The Christmas carol has its origins in the Middle Ages, but it has since embraced a wide variety of musical backgrounds. Here, the Edison Singers explore different angles, from the mystery plays to an African American spiritual, from its origins in Gregorian Chant and 16th-century secular dance to traditional examples rooted in poetry. There is a lovely sense of balance in the programming here.
This disc makes a nice contrast to the focused geographic approach of Wishes and Canldes: American Christmas Music we looked at last week. Here, the Canadian chamber choir The Edison Singers under Noel Edison offer incredibly beautiful, disciplined performances of music that is largely, but not uniformly, familiar.
Here's a rather nice taster video:
Ecen when the music is familar, it is heard in the most wonderful arrangements. This is Mattew O'Donovan's arrangement of John Jacob Niles' famoous I wonder as I wander. It is mysterious and indeed, full of wonder itself:
The next video is perhaps less familiar but is absolutely stunning. The Edison Singers sustain the nood perfectly, their tuning impeccable. It is the Ave Maria bythe long-lived Franz Xaver Biebl (1906-2001):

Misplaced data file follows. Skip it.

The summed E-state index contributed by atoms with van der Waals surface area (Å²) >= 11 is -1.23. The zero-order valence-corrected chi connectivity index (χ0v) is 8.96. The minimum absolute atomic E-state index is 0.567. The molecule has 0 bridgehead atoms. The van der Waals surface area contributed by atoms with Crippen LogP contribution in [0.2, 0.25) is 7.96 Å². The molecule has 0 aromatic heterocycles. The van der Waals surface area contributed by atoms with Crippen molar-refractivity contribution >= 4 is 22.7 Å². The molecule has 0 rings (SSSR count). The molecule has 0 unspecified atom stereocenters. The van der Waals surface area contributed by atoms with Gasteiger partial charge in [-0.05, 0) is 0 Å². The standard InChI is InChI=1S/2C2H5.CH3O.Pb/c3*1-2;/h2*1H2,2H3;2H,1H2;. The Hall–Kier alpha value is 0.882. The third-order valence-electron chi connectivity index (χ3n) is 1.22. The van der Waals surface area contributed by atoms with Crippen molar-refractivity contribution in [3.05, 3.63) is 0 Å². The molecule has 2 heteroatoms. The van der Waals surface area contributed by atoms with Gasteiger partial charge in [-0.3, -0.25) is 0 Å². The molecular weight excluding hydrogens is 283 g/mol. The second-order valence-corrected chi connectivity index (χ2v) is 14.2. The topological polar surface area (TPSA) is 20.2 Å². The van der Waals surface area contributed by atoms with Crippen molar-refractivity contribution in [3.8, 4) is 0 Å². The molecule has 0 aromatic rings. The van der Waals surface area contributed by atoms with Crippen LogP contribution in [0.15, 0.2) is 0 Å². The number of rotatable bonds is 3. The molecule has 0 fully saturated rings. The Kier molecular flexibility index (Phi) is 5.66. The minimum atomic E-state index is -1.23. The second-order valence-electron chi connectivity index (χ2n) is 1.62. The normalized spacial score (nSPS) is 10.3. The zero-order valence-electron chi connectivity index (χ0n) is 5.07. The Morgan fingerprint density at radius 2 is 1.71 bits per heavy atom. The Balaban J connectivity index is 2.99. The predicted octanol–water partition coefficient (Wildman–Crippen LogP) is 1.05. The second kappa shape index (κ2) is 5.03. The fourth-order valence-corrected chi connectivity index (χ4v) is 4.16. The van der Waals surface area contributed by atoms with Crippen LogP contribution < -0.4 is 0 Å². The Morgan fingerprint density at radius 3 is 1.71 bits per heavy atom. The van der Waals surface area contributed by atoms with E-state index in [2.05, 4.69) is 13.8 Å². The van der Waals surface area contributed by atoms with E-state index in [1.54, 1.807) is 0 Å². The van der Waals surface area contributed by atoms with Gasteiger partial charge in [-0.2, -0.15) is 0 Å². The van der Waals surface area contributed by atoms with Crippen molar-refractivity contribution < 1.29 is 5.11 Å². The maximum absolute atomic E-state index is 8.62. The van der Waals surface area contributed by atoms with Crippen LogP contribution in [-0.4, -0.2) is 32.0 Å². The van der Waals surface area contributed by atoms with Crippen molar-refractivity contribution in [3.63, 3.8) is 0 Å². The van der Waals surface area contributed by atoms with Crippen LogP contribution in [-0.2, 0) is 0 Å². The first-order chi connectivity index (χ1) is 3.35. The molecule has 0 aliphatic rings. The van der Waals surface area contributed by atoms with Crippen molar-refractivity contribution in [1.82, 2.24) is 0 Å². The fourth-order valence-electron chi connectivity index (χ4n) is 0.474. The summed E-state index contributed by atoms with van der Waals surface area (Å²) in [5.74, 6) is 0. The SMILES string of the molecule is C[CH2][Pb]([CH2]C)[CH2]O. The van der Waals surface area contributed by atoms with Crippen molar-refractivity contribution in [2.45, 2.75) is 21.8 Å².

... set against this is the titular track, the famous The First Nowell, arranged Halley/Steiner. Warm, full of festive spirit, and beautifully performed. Note organist Matthew Larkin's harmonically spicy contribution:
The Edison Singers are capabe of real lightness, too: here's the first track, Tomorrow shall be my dancing day, light as a feather and enclosed by silvery organ:
... and as a final example, Hodie Christus natus est (Today Christ is born) in Healey Willan's setting based on the orginal Gregorian chant, a fascinating melding of ages, from the very beginning of Western music through to the last century (Willan died in 1968):
If you are looking for an inexpensive Christmas disc that mixes familiar and unfamiliar, all in impeccable performances and captured in a supreb recroding, look no further. Also, The Edison Singers has a number of excellent videos on the ‘Showcase’ part of their website, including movements from Palestrina's Missa.Papae Marcelli and topically, Britten's A Ceremony of Carols.